How about we start this lovely morning with a trip down memory lane?

You will recall the Maastricht Treaty: bane of eurosceptics, source of so many woes, embodiment of federal visions? Whatever.

Today, I am more interested in its signing.

If you think back to then (those of you old enough to remember the early 1990s), you probably think about this: the late-night debates and arguments at the European Council on 9-10 December 1991.

This was the moment of John Major’s “game, set and match” comment, as he secured opt-outs on the single currency, Justice and Home Affairs (JHA) and the social provisions (resulting in the Social Charter).

European leaders at the European Council, December 1991. (BBC)

“So what?” you say, “That was different from anything Theresa May might do.” And you would be right. However, that is not the point.

As any good textbook will tell you [cough], the Maastricht Treaty was not signed at that meeting, but on 7 February the following year.

The reason? Precisely that the European Council had made a bunch of decisions that needed to be turned into legal text.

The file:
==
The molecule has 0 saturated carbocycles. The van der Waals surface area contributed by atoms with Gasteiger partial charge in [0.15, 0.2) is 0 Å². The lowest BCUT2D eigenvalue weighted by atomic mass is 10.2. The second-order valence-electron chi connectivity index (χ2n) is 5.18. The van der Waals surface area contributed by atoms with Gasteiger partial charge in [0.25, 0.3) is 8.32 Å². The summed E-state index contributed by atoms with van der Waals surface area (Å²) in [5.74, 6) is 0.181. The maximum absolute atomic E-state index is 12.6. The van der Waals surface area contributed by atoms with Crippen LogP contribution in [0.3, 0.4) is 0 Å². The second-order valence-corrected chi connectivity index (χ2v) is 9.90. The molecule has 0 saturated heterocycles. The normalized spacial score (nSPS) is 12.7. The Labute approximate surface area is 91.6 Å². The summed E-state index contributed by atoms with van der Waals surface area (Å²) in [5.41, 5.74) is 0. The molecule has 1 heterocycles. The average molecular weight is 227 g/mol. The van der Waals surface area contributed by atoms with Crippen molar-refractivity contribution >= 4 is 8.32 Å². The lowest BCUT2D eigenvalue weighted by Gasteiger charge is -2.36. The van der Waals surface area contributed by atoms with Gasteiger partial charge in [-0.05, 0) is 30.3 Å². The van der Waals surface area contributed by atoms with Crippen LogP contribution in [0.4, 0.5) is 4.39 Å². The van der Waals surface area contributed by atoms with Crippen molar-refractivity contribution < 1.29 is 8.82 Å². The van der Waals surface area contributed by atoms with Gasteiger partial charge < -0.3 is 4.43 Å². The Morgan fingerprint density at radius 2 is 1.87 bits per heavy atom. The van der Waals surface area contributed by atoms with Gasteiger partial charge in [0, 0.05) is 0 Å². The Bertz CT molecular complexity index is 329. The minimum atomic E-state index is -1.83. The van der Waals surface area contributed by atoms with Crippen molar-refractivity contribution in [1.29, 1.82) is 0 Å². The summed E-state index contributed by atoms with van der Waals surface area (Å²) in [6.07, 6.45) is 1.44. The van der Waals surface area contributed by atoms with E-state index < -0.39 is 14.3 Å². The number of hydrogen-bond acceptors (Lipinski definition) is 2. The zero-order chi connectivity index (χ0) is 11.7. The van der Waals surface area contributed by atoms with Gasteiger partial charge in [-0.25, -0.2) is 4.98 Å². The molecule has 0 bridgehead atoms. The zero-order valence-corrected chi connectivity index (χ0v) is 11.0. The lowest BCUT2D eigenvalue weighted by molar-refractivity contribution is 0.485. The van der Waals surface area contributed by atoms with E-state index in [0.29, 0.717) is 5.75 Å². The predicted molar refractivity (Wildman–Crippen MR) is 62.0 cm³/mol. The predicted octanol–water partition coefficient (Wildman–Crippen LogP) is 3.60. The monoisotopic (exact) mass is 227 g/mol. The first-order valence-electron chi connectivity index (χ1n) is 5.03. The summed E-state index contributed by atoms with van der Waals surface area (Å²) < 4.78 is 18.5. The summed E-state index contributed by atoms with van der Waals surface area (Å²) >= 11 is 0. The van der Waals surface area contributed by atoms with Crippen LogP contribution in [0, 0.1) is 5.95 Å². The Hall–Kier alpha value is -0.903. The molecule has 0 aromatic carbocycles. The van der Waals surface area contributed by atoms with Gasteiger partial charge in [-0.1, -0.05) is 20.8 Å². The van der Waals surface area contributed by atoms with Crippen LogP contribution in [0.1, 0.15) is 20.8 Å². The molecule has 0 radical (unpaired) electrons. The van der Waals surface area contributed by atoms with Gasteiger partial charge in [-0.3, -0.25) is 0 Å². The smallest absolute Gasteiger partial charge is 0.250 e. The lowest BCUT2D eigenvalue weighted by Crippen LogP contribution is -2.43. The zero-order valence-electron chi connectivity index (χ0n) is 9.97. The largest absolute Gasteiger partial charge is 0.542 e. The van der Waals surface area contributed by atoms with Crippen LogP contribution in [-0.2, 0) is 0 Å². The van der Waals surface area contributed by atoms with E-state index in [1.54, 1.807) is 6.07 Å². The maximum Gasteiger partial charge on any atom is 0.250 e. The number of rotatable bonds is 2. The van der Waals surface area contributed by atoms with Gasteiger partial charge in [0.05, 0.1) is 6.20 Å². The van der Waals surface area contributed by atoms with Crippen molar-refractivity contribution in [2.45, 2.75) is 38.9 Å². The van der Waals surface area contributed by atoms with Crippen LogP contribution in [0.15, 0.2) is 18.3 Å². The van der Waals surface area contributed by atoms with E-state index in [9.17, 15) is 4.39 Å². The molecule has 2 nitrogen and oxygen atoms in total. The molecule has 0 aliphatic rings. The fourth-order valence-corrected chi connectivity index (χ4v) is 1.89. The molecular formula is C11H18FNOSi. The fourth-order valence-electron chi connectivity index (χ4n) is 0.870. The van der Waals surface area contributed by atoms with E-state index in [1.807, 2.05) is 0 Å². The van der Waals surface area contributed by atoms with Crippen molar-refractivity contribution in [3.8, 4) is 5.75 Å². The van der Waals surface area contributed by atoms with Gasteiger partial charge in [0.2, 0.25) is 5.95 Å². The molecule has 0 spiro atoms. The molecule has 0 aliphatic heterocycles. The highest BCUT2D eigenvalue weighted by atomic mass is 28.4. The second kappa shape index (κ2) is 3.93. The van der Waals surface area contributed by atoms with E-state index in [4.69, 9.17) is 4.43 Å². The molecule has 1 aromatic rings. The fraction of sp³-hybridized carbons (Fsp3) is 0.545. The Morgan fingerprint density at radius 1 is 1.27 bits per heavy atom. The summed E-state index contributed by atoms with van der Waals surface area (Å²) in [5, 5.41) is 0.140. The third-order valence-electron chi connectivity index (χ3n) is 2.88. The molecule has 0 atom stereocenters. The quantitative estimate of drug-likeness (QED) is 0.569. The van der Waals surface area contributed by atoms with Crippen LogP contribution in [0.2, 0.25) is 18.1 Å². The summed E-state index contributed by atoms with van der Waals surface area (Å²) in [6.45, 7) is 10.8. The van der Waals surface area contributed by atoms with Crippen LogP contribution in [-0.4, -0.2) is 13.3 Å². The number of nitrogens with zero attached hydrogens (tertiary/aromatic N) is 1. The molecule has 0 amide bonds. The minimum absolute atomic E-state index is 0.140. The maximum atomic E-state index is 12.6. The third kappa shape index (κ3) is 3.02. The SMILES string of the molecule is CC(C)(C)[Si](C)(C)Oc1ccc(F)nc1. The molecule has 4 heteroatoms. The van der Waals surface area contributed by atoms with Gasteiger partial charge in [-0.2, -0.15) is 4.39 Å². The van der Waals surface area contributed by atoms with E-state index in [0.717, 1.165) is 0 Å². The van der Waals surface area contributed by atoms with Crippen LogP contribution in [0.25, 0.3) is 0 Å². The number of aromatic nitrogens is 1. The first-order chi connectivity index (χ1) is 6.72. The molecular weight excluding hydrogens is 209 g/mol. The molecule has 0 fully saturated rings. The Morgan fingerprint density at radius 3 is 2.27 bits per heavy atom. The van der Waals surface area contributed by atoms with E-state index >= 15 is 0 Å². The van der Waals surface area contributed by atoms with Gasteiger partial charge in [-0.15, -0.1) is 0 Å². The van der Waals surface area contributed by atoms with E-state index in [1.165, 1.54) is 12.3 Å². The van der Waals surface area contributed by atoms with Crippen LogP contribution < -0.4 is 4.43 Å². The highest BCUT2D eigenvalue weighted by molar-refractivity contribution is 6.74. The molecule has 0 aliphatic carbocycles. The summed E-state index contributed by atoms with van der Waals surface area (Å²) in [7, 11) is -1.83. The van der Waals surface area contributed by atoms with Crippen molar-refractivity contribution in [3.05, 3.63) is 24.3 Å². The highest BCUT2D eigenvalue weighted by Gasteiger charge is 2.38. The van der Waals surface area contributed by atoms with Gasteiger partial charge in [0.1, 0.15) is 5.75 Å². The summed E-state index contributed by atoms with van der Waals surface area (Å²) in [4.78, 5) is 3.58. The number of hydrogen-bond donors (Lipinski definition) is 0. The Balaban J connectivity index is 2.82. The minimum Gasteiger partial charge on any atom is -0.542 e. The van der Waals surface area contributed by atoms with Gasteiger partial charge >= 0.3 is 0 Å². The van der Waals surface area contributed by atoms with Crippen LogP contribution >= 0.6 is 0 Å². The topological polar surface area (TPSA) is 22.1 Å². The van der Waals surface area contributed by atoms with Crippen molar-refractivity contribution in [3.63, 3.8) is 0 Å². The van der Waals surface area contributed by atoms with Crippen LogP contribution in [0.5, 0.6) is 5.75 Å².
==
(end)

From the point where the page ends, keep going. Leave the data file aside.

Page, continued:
That included Major’s concessions, but also other stuff that bubbled up.

Andrew Duff, European Federalist and President of the Spinelli Group, wrote soon after on this.

"Maastricht and Beyond", by Andrew Duff, John Pinder and Roy Pryce.

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All of this meant that despite principals’ agreement on a deal, that was not the same as a legal text that could be signed and then sent for ratification.

So, your image of signature should really be that of Foreign secretary Douglas Hurd and Financial Secretary to the Treasury Francis Maude📋 in a room decorated with curtain material, not a bullish John Major.

Foreign secretary Douglas Hurd and Financial Secretary to the Treasury Francis Maude, 7 February 1992. (European Council)

The point, I hope, is clear: holding out for a last minute deal in Article 50 is problematic for many reasons, but a simple one is that — given the hard deadline (which Maastricht did not have) — you cannot turn words into legal text instantaneously.

And here endth the trip.🔷

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(This piece was first published as a Twitter thread and turned into the above article with the purpose of reaching a larger audience. It has been minorly edited and corrected.)

(Cover: Dreamstime/Matthew Benoit.)



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Professor at the University of Surrey. All aspects of Brexit and EU-UK relations, plus some learning and teaching.

Guildford, UK. Articles in PMP Magazine Website